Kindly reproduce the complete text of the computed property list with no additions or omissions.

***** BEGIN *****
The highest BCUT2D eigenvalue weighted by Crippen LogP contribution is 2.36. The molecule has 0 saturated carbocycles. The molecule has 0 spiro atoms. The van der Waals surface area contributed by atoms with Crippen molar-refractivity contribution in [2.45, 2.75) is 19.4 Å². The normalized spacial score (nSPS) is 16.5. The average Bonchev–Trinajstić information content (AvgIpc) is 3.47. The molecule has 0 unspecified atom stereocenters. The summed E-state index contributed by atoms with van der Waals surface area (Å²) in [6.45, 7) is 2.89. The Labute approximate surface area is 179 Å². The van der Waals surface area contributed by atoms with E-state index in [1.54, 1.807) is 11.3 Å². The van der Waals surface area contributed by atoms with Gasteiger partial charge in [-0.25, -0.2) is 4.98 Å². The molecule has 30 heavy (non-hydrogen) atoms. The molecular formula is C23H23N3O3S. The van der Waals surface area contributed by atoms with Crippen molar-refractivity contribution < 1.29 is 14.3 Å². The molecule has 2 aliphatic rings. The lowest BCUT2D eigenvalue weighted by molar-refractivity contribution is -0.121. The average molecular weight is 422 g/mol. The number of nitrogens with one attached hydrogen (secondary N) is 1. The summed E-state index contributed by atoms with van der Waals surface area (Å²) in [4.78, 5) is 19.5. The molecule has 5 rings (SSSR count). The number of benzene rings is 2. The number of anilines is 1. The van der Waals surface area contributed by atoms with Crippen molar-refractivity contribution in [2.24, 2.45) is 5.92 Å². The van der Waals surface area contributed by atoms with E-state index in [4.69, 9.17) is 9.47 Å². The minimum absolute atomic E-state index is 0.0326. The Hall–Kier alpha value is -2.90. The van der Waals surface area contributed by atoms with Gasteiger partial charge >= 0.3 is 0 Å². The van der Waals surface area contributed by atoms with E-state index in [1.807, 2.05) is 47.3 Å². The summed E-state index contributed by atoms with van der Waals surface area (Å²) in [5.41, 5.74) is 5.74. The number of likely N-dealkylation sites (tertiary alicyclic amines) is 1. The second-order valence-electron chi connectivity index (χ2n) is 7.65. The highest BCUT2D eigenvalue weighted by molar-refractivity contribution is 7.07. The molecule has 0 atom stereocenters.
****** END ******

The highest BCUT2D eigenvalue weighted by Crippen LogP contribution is 2.36. The molecule has 0 saturated carbocycles. The molecule has 0 spiro atoms. The van der Waals surface area contributed by atoms with Crippen molar-refractivity contribution in [2.45, 2.75) is 19.4 Å². The normalized spacial score (nSPS) is 16.5. The average Bonchev–Trinajstić information content (AvgIpc) is 3.47. The molecule has 0 unspecified atom stereocenters. The summed E-state index contributed by atoms with van der Waals surface area (Å²) in [6.45, 7) is 2.89. The Labute approximate surface area is 179 Å². The van der Waals surface area contributed by atoms with E-state index in [1.54, 1.807) is 11.3 Å². The van der Waals surface area contributed by atoms with Gasteiger partial charge in [-0.25, -0.2) is 4.98 Å². The molecule has 30 heavy (non-hydrogen) atoms. The molecular formula is C23H23N3O3S. The van der Waals surface area contributed by atoms with Crippen molar-refractivity contribution < 1.29 is 14.3 Å². The molecule has 2 aliphatic rings. The lowest BCUT2D eigenvalue weighted by molar-refractivity contribution is -0.121. The average molecular weight is 422 g/mol. The number of nitrogens with one attached hydrogen (secondary N) is 1. The summed E-state index contributed by atoms with van der Waals surface area (Å²) in [4.78, 5) is 19.5. The molecule has 5 rings (SSSR count). The number of benzene rings is 2. The number of anilines is 1. The van der Waals surface area contributed by atoms with Crippen molar-refractivity contribution in [2.24, 2.45) is 5.92 Å². The van der Waals surface area contributed by atoms with E-state index in [4.69, 9.17) is 9.47 Å². The minimum absolute atomic E-state index is 0.0326. The Hall–Kier alpha value is -2.90. The van der Waals surface area contributed by atoms with Gasteiger partial charge >= 0.3 is 0 Å². The van der Waals surface area contributed by atoms with E-state index in [1.807, 2.05) is 47.3 Å². The summed E-state index contributed by atoms with van der Waals surface area (Å²) in [5.41, 5.74) is 5.74. The number of likely N-dealkylation sites (tertiary alicyclic amines) is 1. The second-order valence-electron chi connectivity index (χ2n) is 7.65. The highest BCUT2D eigenvalue weighted by molar-refractivity contribution is 7.07. The molecule has 0 atom stereocenters.